ORCOPS had a fruitful meeting on PERS “reform” with Senator Steiner-Hayward (D – Portland/Beaverton), who seemed to indicate support of ORCOPS’ position on protecting and respecting the State’s pension promises. ORCOPS is the only member of the pension-defending PERS Coalition representing local law enforcement officers.

ORCOPS is pleased to report that Senate Bill 712 unanimously passed the Senate Workforce Committee this past week, with some amendments. The bill provides PERS time credit for officers who are injured on duty and receive workers’ compensation benefits, and fixes a serious inequity within Tier-3 PERS (OPSRP) where someone injured on the job and collecting workers comp currently doesn’t receive service credit for the period between the injury and their return to work.

Lastly, HB 2674, which would fix an oversight in the extension of PERS to OHSU’s police officers, was not scheduled for a hearing, even after OHSU and ORCOPS came to an agreement on the policy. Although the measure was very narrow in scope and effect, the House leadership refused any and all measures that would expand PERS, even so slightly, under fear that it would impede other negotiations. ORCOPS will continue to pursue the measure as an amendment.

March 31, 2017 UPDATE

Public pension “reform” discussions are still underway. As the only representatives of local line officers and deputies on the pension-defending PERS Coalition, ORCOPS has been coordinating meetings with other coalition members. If any law enforcement officers are interested in coming down to Salem to meet with legislators on this issue, please email to coordinate that with our team in Salem.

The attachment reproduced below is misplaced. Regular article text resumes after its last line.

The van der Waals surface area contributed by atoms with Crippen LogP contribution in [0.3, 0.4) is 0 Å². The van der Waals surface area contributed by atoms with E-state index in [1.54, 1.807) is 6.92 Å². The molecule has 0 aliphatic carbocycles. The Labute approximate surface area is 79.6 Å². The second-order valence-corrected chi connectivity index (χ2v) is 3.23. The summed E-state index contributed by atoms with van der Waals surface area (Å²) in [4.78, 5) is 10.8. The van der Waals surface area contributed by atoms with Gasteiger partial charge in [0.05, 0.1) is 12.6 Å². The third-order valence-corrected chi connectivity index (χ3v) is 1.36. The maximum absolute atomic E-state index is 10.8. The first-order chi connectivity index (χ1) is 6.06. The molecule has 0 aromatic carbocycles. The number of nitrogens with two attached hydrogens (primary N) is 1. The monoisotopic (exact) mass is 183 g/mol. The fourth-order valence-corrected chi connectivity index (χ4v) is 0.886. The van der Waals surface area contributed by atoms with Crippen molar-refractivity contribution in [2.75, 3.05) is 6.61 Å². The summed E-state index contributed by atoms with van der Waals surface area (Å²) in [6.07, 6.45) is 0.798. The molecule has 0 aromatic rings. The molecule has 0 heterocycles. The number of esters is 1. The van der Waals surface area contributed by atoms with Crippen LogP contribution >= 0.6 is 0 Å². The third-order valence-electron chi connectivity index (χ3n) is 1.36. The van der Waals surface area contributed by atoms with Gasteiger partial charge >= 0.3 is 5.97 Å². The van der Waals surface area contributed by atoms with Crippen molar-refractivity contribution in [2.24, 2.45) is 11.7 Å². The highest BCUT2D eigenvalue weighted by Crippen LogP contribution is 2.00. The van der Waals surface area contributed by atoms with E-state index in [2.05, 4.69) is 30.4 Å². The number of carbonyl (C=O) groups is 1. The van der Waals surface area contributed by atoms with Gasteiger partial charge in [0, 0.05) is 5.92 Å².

March 25, 2017 UPDATE

ORCOPS made sure to publicly back SB 712, which provides PERS time credit for officers who are injured on duty and receive workers’ compensation benefits. This bill fixes a serious inequity within tier-3 PERS (OPSRP) where someone injured on the job and collecting workers comp currently doesn’t receive time credit for the period between the injury and their return to work. ORCOPS joined with the Oregon State Fire Fighters Council and the Oregon State Police Officers Association to testify in favor of this. State Trooper Nic Cederberg and Fire Fighter Council member Peter St. John provided some riveting testimony that we hope will lead to the quick passage of SB 712. This bill and Rep. Margaret Doherty’s (D – Tigard) HB 2646 are identical, but SB 712 seems to be the one that will go through, with HB 2646 held in reserve in case it becomes necessary.

Finally, as PERS discussions continue, you can use this tool to calculate the hit on your PERS retirement under the so-called PERS “reform” bills circulating through the Legislature.

Stay tuned for more updates in the coming weeks on PERS “reforms” as well as resolution on profiling policies.

March 15, 2017

ORCOPS is actively monitoring PERS discussions, during this 2017 session, including Senate Bills 559, 560, and 913. As the largest law enforcement representative in the PERS Coalition, we are advocating tirelessly to ensure our legislators honor the pension promises made to our members. The most popular of these so-called “reform” items include capping final average salary at $100,000; changing the final average salary calculation from a high three-year to a high-five year period; and redirecting employee contributions to IAP accounts to the general pension plan. From the standpoint of our members, all three are “non-starters,” especially given the sweeping, detrimental effect to existing PERS members and future law enforcement officers. The PERS discussions will ramp up over the next two weeks, and we’ll update you as these so-called “PERS reform” bills make their way through committees.

Learn more about the real effects of these proposed changes to PERS:

Further Reading

OR State 2017 Regular Session PERS Bills: